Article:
She sang like a man, swaggered like a man, and drank like a man—and was a star the moment she stepped on stage with a guitar. The audience cheered as she crooned, “Ponme la mano aquí, Macorina/ ponme la mano aquí.” (“Touch me here, Macorina/ touch me.”) For Vargas, the stage was a carnival: Everything was allowed, no one called her a “dyke,” and she could be anything she wanted to be. There were none of the expectations that the misogynist world offstage demanded of her.
When she teamed up with the very popular Jiménez, Chavela started touring widely, spending days in bars as they drank and performed and drank some more. In what became a decades-long struggle with alcoholism, Vargas would take the stage drunk and eventually fall down singing. Vargas refused to “girl up,” and in a world that had no respectful place for a lesbian—even one whose performances were worshipped—she could only succeed by performing masculinity, and she aimed to do it better than any man could.
Since the late 20th century, LGBTQ activism has considered the act of coming out to be a critical determinant of queer identity, but Vargas’s life followed a trajectory that existed beyond the binary of “in” or “out.” “Lesbian” was a ridiculing dirty word, and she turned away from it even as she queered the stage, bending every rule there was to bend. Without ever being in the closet, she was out: in her machismo, with her strings of affairs with famous women, in her loose shirts and short hair. For queer women growing up in Mexico through the 1960s, ’70s, and ’80s without a role model, the cross-dressing, full-throated Vargas was a trailblazer coding her identity.
She tacitly united a community that bonded over her music and that recognized her codes and emulated them. Hearing a celebrated public personality say, as Vargas did in Chavela, “It doesn’t matter if I’m homosexual. Let’s leave that aside. Human beings love and that’s all that matters! Don’t ask them who they love or why,” it was radical and full of hope. Especially in the aftermath of the 1980s AIDS crisis that had ravaged through the neighboring United States. She was 81 when she finally embraced the term “lesbian,” in her 2000 autobiography, Y Si Quieres Saber de Mi Pasado. (“That’s how you were born! One doesn’t study at a university to be a pure, decent, respectful, and brave homosexual,” she exclaimed at one press conference.)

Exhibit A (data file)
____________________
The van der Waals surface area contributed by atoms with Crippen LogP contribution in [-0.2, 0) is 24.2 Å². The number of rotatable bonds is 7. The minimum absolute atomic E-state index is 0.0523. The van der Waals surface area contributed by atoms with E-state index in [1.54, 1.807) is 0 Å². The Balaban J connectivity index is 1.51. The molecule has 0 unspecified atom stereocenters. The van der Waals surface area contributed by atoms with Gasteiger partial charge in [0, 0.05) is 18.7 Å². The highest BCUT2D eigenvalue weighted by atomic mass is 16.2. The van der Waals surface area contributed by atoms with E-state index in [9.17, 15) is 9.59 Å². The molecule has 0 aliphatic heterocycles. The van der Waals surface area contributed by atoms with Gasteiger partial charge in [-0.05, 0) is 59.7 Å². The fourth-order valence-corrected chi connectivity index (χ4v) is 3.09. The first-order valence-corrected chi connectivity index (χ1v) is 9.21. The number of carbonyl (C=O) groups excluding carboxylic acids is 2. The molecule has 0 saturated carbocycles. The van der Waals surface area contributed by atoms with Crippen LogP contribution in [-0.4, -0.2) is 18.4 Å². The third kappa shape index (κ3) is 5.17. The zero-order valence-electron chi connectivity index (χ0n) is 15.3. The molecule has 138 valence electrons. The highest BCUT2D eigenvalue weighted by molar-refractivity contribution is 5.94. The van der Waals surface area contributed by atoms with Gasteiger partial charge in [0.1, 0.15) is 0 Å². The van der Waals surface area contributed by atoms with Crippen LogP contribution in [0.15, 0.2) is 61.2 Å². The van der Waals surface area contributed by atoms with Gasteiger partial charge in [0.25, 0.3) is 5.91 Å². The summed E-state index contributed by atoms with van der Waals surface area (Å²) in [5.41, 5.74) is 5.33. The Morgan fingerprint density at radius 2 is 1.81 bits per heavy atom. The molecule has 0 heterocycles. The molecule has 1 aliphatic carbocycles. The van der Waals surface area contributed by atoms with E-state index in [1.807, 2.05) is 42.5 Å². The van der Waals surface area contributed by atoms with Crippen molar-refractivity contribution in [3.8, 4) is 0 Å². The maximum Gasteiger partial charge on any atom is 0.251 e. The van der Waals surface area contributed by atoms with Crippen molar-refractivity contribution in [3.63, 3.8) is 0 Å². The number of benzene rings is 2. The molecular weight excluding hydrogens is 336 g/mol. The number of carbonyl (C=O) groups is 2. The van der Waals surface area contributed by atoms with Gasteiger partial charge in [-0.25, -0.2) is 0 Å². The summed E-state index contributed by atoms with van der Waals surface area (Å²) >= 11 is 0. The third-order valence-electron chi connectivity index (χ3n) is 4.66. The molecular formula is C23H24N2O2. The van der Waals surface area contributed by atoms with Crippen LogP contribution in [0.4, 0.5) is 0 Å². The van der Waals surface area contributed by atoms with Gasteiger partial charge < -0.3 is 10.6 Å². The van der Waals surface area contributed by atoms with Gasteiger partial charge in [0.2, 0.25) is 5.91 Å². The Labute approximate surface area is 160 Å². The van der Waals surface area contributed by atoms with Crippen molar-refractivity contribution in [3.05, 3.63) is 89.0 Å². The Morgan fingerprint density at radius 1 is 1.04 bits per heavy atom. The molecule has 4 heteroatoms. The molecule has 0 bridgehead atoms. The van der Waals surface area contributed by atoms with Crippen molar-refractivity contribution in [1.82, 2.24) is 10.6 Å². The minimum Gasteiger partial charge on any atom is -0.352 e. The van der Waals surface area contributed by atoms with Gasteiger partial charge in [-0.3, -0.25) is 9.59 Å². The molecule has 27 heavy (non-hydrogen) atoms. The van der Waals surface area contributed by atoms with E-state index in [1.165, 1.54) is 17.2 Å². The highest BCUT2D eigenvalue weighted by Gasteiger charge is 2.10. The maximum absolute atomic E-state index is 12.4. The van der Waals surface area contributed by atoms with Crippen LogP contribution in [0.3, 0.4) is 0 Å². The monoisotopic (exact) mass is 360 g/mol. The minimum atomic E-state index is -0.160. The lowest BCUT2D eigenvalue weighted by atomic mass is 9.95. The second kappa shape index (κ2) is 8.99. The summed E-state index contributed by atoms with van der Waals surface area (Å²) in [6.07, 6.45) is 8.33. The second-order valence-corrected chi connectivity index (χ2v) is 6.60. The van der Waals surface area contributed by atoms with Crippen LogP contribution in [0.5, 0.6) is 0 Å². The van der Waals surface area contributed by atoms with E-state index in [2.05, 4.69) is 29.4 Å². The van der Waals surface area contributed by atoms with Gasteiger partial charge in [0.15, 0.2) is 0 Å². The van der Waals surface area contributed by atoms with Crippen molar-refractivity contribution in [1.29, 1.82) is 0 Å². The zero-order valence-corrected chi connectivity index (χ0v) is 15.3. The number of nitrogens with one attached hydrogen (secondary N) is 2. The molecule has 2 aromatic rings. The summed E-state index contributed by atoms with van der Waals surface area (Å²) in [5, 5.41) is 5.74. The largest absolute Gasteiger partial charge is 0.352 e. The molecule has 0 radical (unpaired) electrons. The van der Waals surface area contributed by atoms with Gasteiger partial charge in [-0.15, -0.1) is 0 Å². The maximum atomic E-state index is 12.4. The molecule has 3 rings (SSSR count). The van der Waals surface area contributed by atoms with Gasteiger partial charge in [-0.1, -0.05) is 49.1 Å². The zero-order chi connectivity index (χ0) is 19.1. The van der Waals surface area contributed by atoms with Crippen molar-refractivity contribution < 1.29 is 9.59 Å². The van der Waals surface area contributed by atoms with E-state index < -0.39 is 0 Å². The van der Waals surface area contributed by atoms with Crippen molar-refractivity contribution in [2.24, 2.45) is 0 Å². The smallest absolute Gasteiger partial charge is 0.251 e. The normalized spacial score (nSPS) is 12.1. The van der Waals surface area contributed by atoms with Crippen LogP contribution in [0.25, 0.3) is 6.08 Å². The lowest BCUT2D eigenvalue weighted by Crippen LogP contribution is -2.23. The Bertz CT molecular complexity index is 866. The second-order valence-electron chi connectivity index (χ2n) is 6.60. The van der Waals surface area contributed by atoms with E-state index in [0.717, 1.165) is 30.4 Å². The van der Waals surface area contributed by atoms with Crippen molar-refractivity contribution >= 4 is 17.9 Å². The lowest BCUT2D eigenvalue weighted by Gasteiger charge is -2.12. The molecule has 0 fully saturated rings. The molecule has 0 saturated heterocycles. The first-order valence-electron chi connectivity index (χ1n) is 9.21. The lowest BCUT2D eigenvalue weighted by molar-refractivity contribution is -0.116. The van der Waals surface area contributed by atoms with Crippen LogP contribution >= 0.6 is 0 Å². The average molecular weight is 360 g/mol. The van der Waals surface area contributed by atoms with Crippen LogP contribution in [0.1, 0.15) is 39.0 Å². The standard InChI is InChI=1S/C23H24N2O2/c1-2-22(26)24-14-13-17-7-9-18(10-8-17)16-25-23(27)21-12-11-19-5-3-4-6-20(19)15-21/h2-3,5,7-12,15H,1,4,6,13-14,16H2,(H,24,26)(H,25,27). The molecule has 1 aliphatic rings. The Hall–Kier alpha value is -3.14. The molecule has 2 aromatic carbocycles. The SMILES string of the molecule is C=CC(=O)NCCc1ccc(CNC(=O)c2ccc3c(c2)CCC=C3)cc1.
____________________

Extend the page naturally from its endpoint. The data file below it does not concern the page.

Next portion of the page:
Despite the sexist and ageist regulations of the stage that dictate what an older woman’s body should look like and do, Vargas staged a comeback at 72 following a long hiatus during which she overcame alcoholism and extreme poverty. In a journey that started in the streets and small cabaret bars of Mexico, Vargas toured the biggest concert venues in Spain, France, and the United States, playing to packed houses at an age when most female performers are forced to retire. Her rebellion was not just that of a queer woman, but that of an older queer woman of color—of an aging body kicking and punching against addiction, gender norms, and societal expectations. With an uncompromising will to continue fighting for every value she stood for, Vargas teaches us activism; by living the life of a proud, unabashed diva, she teaches us to live.